For the past few weeks my work has taken me to the countries of the Mano River Union, namely Guinea, Sierra Leone, Liberia, and Cote d'Ivoire. This is an interesting little corner of West Africa, forming sort of a bump on its southwest end. It isn't the sophisticated, very English stretch of Ghana and Nigeria, but it isn't the sophisticated, very French stretch of the Sahel either. Especially if we don't count Cote d'Ivoire, the three remaining countries form a little subgroup of their own, with many elements of shared culture. There is a long history of migration between Guinea, Sierra Leone, Liberia, and back, at least as far back as the 1970s, when Guineans fleeing dictatorship and post-dictatorship chaos looked to the more developed climes of their neighbors, only to have a massive counterflow as brutal civil wars broke out in both Anglophone countries. This back-and-forth migration has further muddied the preexisting situation of many ethnic groups (Kpelle/Guerze, Mende, Susu, Malinke/Mandingo, among others) being distributed across borders in multiple countries. The result is that there is a lot of multilingualism across the board, both in African and colonial languages. I would venture to say that in few other places of Africa do you find so many francophones who also speak English, and vice versa. It seems like everyone in a given country has either worked in one of the others, or is married to someone from a neighboring country (but sometimes with the same mother tongue), or did their Quranic studies or high school or whatever in one of the other countries.
Right now the Mano River countries are a relatively impoverished backwater of the continent, and especially of the West African region, but I wonder if this may someday change. Their coastal populations, command of both English and French, their major ports and fishing cultures, and tight links between both co-ethnics in different countries and different ethnicities within the same country, seem to suit the region well for success in a globalized world. Especially Sierra Leone and Liberia seem to have emerged from their wars with a newfound sense of unity and national identity, and a drive to make a decent, prosperous society. Bad road and air connections between countries are a hindrance for now, but this could be fixed in very short order with just a bit of political will.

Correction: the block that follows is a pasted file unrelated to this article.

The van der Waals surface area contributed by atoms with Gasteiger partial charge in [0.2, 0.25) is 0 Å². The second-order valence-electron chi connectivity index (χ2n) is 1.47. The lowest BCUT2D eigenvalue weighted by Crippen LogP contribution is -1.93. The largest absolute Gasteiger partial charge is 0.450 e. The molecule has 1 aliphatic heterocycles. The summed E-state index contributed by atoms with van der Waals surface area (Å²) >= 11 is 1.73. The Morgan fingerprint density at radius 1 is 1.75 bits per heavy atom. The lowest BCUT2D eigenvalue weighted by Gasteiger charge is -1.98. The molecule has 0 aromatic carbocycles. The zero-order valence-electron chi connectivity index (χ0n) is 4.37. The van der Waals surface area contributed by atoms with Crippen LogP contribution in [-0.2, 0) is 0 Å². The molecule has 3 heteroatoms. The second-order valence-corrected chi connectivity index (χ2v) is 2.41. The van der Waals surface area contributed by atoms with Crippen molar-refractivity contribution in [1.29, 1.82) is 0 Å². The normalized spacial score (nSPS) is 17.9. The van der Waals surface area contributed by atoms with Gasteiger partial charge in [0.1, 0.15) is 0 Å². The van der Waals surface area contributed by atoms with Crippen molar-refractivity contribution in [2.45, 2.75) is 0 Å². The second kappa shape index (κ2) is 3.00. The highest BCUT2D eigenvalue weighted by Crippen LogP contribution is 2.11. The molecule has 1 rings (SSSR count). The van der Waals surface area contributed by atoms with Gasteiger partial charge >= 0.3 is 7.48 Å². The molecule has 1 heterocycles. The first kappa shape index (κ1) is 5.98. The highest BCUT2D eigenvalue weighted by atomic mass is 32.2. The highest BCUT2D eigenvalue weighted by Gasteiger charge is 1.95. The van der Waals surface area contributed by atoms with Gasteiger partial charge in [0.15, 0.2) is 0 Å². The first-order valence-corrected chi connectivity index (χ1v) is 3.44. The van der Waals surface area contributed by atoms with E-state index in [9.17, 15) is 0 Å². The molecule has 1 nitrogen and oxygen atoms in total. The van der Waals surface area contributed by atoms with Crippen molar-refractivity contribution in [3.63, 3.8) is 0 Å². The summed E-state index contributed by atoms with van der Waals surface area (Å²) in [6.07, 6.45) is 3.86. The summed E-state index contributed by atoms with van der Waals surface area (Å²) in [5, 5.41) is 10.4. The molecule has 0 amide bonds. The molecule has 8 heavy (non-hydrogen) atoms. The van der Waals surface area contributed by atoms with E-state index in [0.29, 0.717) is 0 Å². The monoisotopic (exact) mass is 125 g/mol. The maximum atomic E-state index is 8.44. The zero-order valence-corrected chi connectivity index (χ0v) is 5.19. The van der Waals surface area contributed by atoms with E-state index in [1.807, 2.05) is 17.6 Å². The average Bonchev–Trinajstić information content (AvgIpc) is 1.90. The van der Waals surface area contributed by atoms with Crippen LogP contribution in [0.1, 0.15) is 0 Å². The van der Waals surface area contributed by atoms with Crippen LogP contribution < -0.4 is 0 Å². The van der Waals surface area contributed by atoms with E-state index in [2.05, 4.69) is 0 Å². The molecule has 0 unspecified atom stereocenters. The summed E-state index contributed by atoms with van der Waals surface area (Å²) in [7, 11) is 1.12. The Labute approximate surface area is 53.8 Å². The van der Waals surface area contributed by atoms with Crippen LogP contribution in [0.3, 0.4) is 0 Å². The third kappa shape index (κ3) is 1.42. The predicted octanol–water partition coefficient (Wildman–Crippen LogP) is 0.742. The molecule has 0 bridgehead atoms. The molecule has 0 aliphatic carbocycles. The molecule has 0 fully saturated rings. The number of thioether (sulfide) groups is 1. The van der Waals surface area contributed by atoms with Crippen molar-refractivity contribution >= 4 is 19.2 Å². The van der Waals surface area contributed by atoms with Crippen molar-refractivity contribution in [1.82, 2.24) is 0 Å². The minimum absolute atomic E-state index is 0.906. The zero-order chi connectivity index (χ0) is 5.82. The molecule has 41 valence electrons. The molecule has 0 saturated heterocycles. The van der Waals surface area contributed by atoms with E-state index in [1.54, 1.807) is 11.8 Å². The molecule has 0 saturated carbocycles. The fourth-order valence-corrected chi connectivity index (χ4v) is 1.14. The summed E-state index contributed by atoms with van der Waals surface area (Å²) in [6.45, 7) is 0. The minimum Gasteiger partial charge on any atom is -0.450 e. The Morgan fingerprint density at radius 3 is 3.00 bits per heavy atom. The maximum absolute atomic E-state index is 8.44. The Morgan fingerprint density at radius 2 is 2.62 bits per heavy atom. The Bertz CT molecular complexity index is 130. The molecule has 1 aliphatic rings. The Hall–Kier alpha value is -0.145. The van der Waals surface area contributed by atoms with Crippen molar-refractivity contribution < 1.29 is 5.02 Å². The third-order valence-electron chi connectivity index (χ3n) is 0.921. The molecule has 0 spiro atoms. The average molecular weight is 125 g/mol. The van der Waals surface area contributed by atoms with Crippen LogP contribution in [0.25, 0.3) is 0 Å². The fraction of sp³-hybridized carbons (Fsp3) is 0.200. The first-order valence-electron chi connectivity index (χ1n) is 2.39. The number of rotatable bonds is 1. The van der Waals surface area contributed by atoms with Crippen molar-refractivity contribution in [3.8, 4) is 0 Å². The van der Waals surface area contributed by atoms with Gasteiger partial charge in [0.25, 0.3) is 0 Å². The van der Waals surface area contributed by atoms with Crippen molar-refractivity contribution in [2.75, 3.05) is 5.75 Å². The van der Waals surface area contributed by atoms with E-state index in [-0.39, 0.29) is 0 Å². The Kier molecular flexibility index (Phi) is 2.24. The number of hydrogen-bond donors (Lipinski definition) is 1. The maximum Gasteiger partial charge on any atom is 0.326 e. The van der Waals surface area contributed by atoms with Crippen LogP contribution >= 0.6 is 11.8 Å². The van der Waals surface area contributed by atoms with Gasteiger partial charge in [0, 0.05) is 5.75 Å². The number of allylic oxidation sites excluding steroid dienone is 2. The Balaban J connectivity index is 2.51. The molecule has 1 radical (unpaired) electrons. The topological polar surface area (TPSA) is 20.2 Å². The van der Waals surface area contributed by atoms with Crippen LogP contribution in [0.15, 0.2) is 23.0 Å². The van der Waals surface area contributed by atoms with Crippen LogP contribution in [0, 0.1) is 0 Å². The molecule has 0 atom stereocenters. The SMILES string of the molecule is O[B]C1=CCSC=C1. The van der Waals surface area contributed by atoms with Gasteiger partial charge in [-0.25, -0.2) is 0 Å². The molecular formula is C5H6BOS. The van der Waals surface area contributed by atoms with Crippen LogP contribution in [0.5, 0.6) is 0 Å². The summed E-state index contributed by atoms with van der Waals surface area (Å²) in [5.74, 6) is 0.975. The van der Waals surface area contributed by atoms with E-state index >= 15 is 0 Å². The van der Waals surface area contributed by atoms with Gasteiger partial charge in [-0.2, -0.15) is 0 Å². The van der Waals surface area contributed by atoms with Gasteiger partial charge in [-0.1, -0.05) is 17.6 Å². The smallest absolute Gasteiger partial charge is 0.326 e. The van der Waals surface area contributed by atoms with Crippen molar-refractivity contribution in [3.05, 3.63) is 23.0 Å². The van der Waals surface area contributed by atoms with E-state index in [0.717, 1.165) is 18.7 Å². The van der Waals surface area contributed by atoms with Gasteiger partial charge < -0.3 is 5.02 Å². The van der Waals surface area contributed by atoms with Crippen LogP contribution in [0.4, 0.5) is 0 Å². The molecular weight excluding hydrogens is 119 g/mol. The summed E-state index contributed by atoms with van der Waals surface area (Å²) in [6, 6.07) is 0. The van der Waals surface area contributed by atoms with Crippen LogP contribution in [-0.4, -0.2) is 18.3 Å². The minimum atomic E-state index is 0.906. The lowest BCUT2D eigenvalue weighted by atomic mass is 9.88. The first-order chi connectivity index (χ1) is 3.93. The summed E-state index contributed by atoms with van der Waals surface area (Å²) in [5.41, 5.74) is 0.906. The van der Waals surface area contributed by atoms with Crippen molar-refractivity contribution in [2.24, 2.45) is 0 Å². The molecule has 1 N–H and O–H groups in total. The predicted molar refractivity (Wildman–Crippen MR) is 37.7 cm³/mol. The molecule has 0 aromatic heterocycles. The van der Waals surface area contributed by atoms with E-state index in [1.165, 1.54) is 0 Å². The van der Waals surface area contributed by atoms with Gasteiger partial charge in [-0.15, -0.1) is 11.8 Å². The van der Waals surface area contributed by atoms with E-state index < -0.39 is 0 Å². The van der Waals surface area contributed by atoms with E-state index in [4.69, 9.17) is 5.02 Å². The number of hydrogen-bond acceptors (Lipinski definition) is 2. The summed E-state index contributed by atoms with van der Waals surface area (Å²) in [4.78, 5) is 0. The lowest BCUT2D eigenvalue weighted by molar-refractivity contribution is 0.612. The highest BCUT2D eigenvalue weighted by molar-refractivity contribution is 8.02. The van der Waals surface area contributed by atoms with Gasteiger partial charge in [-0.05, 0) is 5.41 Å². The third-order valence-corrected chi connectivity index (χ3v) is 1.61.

There are of course differences that sort of baffle me, too. The road from Conakry to Freetown is totally atrocious throughout Guinea, up to the Sierra Leonean border, after which it becomes an excellent, smooth, well-maintained highway. The Guinea stretch literally has sections like those photos you see of jungle tracks in the Congo or the Amazon somewhere, with car-sized holes in the pavement that oblige you to drive down the drainage ditch by the side of the road, which is also car-deep but at least has smooth inclines on the side. Both countries are notoriously poor, with similar per-capita incomes and malnutrition rates, but Sierra Leone's roads look like Wisconsin blacktop, while Guinea's are like a scene out of Blood Diamond or something. By the same token, Guinea's capital Conakry hasn't had effective trash pickup for a few years, so the streets are literally overflowing with garbage, sometimes down the median strip, always on the sidewalks, and sometimes closing off entire lanes of traffic with ad hoc dump sites. There is usually a haze of smoke in the air from burning garbage--it really gets to look post-Apocalyptic at times. Freetown, on the other hand, looks like a Mediterranean beach resort, quaint, colorful houses neatly arrayed down verdant hillsides that flow to the sea. Little garbage to be seen anywhere, street signs and pavement everywhere, and light traffic. Again, I just don't know what the difference is. Sometimes I wonder if Conakry is in fact more prosperous than Freetown, and because of this is plagued with more garbage and more cars, both symptoms of higher consumption. In any case, Conakry has twice as many people as Freetown.
On the other hand, the natural environment is notably less intact in Sierra Leone, with its denser population. In Guinea you see pretty dense forest (or savanna, in drier areas) wherever you go, even along major roads. In Sierra Leone, however, it's mainly grassland and cultivation, until you get to even denser populations in the north, where economics seem to have dictated intensive planting and caretaking of oil and other palms, as well as other useful trees.